"I knew I was doing good. I heard the crowd buzzing, and Rick Dempsey was catching, and he came out to the mound and said, 'Sammy, turn around and look at the scoreboard.' It said I had just tied a record set by Karl Spooner of the Brooklyn Dodgers in 1954," Stewart recalled. "Well, I wanted that record real bad, so I turned back around and threw three hard sliders and got that seventh straight strikeout."
His record still stands, as does his Orioles record for innings pitched by a reliever (140 1/3 in 1983). He had the American League's lowest ERA (2.32) in 1981.
"That guy had some serious talent. We used him as starter, a long guy, a short guy," said Dempsey, now an Orioles coach. "He was so strong, just didn't care, just give him the ball. You had to love him. It didn't matter who he was up against. He had no fear. You wish you could teach people to take the mound like Sammy Stewart. The tougher the hitter, the better he liked it. He wanted to prove he could get anyone out."
In the era of four-man rotations, he never became a full-time starter for the pitching-rich Orioles. But he surely would be one today.
Stewart fondly recalled his years with the Orioles.
"The crowd was between 15 and 40 years old, seemed like," he said. "We had Wild Bill [Hagy] up there leading cheers. People came up through the organization learning Cal Ripken [Sr.]'s way and Ray Miller's way of pitching. I had a good arm. God gave me good talent."
Popular with teammates, he was known for telling jokes with a Southern twang and for pulling pranks in airports.
"There was never a better character. Sammy should have been a comedian, not a ballplayer," Dempsey said. "Everyone loved him."
Behind the jokes, there was ever-present anxiety as he and Peggy dealt with their children's health.
"We were in and out of hospitals all the time," Peggy said.
He was arrested on a drunken-driving charge and occasionally smoked marijuana in those days, he said, "but we were just young and having fun. It was strictly recreational. There wasn't a major drug problem on the Orioles."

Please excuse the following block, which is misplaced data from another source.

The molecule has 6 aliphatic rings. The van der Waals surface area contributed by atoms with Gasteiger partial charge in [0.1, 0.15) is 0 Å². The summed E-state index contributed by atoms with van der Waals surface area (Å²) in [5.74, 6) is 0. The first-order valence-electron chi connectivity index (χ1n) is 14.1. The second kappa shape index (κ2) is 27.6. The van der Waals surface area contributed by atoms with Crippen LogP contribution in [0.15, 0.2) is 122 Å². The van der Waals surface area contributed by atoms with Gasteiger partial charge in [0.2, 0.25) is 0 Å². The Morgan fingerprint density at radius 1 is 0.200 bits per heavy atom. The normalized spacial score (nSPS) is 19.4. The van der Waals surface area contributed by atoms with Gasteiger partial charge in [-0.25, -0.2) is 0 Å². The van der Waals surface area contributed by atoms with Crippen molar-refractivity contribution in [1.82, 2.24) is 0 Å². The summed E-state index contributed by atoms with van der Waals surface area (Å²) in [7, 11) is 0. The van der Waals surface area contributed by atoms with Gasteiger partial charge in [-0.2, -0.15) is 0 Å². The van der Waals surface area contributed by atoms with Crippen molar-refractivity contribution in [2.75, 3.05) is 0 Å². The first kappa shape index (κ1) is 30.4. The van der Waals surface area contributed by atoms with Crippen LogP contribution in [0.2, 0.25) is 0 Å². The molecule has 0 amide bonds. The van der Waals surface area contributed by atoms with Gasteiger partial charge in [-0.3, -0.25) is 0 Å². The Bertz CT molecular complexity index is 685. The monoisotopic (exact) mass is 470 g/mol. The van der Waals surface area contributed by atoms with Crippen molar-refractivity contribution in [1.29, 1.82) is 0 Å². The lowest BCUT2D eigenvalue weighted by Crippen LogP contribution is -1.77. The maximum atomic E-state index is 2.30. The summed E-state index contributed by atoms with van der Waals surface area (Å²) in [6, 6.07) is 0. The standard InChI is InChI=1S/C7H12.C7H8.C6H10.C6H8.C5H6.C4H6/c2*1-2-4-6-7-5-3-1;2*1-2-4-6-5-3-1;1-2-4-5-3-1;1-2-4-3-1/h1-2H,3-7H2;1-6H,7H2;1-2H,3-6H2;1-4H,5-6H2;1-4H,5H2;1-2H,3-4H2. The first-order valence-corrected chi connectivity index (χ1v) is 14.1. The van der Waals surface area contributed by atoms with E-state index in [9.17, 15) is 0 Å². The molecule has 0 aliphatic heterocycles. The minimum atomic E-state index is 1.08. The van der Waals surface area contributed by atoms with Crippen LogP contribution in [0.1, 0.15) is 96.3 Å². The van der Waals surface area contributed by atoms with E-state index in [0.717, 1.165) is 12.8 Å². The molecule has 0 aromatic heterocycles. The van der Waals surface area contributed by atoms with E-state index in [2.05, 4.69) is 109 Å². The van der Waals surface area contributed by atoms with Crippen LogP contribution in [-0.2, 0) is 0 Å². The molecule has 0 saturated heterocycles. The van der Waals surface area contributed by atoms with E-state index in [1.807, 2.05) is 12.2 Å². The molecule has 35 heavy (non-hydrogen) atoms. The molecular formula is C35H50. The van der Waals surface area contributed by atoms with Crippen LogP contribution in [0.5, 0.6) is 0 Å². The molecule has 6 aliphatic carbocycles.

The Orioles traded him to Boston in March 1986. He and Peggy sold their rowhouse in Perry Hall and bought a $300,000 home in suburban Framingham, Mass. But Stewart had arm problems, feuded with Red Sox manager John McNamara and pitched in just 27 games for the Sox, who won the 1986 American League pennant before losing the World Series to the New York Mets. Stewart didn't pitch in the postseason.
He became a free agent that winter and expected to receive offers, but none came until after the 1987 season was under way. He was later ruled to have been among the players victimized by the owners' collusion to limit salaries. He said he received a $322,000 settlement in 1994.
Baseball out, crack in
The Indians picked him up in 1987, but he made just 25 appearances and retired after that season at age 32.
"I laid down on the game. I just quit," Stewart said. "I shouldn't have done that. It was a big mistake. I wasn't finished."
He and Peggy retreated to Boston as Stewart's drug use increased. He was introduced to crack cocaine a year later.
"I think I had a hole in my heart. I missed the game and needed something," he said. "I had my kids with cystic fibrosis. I had that big house in Boston, where I was out of place. I should never have bought it. I was snorting cocaine, and went to a party and saw some people doing something funny. I said, 'What are they doing?' They said, 'Smoking cocaine.' I said, 'Won't that bust your heart?' They said, 'No, try it.' So I did. I was hooked right away."
Alicia recalled the first time she suspected drugs were in her father's life.
"We went to Florida because he was going to try to play again. It didn't work out, but we stayed down there and he would take me and my brother into bad neighborhoods. He was buying drugs, just seemed so desperate," she said. "I remember thinking, 'Something is wrong with my dad.' Because that was not the man I knew. When I was younger, he was such a sweet, funny guy."
Stewart eventually moved the family back to North Carolina, but his addiction worsened and then Colin died.
"They had told us he had six months to live, and they were right. He died in my arms," Stewart said. "He was in the fifth grade, real smart, and he looked up and said, 'Daddy, what's 9 and 4?' He knew the answer to that. He just wasn't getting oxygen to his brain. It's hurt me all these years, thinking about it. I cry a lot. But I don't blame any of my drug addiction on that."
Peggy Stewart, who battled an alcohol addiction, said she was glad to hear Stewart not relying on their son's death as an excuse.
"It was awful and still is, but I got myself back together. There's no reason why he couldn't, too," Peggy said.
For Stewart, the past decade has been a blur of arrests, trials, jail, rehab and failed pledges to do better.
"I've been to rehab four times. Rehab isn't going to help me," Stewart said. "I'd pretend to go out jogging and buy cocaine on the sly. One time they kicked me out after two weeks because they said no one had ever had more in their system.